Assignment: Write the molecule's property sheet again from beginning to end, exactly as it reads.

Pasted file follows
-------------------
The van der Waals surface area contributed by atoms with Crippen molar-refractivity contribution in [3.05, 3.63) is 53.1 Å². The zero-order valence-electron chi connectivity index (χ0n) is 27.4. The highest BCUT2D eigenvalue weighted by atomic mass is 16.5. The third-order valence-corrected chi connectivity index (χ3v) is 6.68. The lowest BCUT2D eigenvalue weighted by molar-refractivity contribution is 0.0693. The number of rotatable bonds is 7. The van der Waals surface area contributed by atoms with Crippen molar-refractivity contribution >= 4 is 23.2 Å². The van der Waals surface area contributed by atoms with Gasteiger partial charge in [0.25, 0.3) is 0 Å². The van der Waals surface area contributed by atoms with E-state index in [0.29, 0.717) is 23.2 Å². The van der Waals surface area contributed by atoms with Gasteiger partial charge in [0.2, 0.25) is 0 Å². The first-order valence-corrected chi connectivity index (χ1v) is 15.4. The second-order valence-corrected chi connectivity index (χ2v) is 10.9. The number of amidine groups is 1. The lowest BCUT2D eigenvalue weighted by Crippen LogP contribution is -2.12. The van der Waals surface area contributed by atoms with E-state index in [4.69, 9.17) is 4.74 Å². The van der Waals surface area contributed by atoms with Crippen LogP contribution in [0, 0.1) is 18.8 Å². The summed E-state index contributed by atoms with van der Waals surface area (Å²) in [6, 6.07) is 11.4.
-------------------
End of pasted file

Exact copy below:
The van der Waals surface area contributed by atoms with Crippen molar-refractivity contribution in [3.05, 3.63) is 53.1 Å². The zero-order valence-electron chi connectivity index (χ0n) is 27.4. The highest BCUT2D eigenvalue weighted by atomic mass is 16.5. The third-order valence-corrected chi connectivity index (χ3v) is 6.68. The lowest BCUT2D eigenvalue weighted by molar-refractivity contribution is 0.0693. The number of rotatable bonds is 7. The van der Waals surface area contributed by atoms with Crippen molar-refractivity contribution >= 4 is 23.2 Å². The van der Waals surface area contributed by atoms with Gasteiger partial charge in [0.25, 0.3) is 0 Å². The van der Waals surface area contributed by atoms with E-state index in [0.29, 0.717) is 23.2 Å². The van der Waals surface area contributed by atoms with Gasteiger partial charge in [0.2, 0.25) is 0 Å². The first-order valence-corrected chi connectivity index (χ1v) is 15.4. The second-order valence-corrected chi connectivity index (χ2v) is 10.9. The number of amidine groups is 1. The lowest BCUT2D eigenvalue weighted by Crippen LogP contribution is -2.12. The van der Waals surface area contributed by atoms with E-state index in [4.69, 9.17) is 4.74 Å². The van der Waals surface area contributed by atoms with Crippen LogP contribution in [0, 0.1) is 18.8 Å². The summed E-state index contributed by atoms with van der Waals surface area (Å²) in [6, 6.07) is 11.4.